Consumer Collections: When Consumers Stop Paying, Listen
As a small business owner, you feel it when your fortunes shift—even just a little bit. When a consumer doesn’t pay for your products or services, covering your expenses becomes much tougher. Fortunately, you can shore up your financial strength by being proactive about the balances on your books and using consumer collections to recover past-due balances. On one hand, you want to pursue collections once the account is anywhere from 60-120 days past due and beyond. But time is of the essence because your chances of recovering those past-due funds decrease over time.
When this happens, it’s all too easy to project motives on a non-paying consumer and transfer their account directly to collections. But it’s important to understand there may be other barriers preventing their ability to pay, barriers you are not aware of. If you resolve these situations skillfully, you’ll not only have a better chance of getting paid, but you also may gain a good consumer relationship for years to come. Below are three of the most common situations that could explain a given non-payment and tips for resolving them.
If you talk to a past-due customer, try to empathize and be aware of their situation. Start with granting the consumer the benefit of the doubt, putting a smile on your face, and picking up the phone. You may be surprised by what you hear.
The confused consumer: It’s always possible your statement never arrived or that something in the bill is confusing. Ask, get an understanding of what has happened, and come to an amicable agreement regarding the next steps.
The dissatisfied consumer: If the consumer flat-out refuses to pay, your chances of recovering payment are greatly diminished unless you take the correct action. In this case, remaining calm is crucial. Ask that person for an accounting of the reasons behind their decision to not pay. While that consumer is talking, listen — don’t interrupt and don’t jump in with explanations and corrections. At the end, repeat what you’ve heard. If a mistake was indeed made on your end, apologize and make it right. Even if it appears the consumer is at fault, offer a solution or a couple of options for the consumer to choose from so you can reach an agreement regarding payment.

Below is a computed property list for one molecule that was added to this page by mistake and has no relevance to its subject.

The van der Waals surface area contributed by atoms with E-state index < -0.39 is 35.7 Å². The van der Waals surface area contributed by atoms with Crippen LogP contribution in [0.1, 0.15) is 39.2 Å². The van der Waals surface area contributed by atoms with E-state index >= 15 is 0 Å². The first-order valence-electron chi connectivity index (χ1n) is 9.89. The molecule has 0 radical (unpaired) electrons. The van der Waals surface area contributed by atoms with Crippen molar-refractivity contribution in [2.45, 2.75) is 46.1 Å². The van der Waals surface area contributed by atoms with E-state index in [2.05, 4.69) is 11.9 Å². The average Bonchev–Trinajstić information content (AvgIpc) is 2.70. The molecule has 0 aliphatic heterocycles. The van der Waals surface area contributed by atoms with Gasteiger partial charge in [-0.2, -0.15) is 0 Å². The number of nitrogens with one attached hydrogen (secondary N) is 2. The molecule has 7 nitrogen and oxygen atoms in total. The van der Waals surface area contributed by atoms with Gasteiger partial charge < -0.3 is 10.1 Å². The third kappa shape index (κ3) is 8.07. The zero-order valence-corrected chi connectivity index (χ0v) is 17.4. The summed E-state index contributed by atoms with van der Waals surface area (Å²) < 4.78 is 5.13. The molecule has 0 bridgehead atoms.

The consumer with financial issues: In many instances, a consumer may tell you payment isn’t coming due to a financial issue. Maybe they lost their job or have been strapped due to inflation. Maybe some event has affected their personal life and financial status. Your best response is to obtain as many details as you can and document the conversation. These sorts of situations happen to everyone, and it’s important to be empathetic while also making your need to get paid known.
When consumers don’t pay, it’s important to take time to learn what the underlying reasons may be. When you work with a third-party collection agency experienced in consumer collections, such as IC System, however, you can increase the odds of recovering your money and keeping that consumer in the long run. IC System takes an empathetic approach to our collection efforts. We listen. As the saying goes, we find that honey works better with vinegar, and that approach results in more payments and happier consumers.
Learn more about our compassionate approach to debt collections.
About the Author: Brian Eggert
Brian Eggert is a business development specialist and writer for IC System, one of the largest receivables management companies in the United States. With 18 years in the collection industry, Brian's experience includes operations, client service, proposal writing, blogging, content creation, and web development.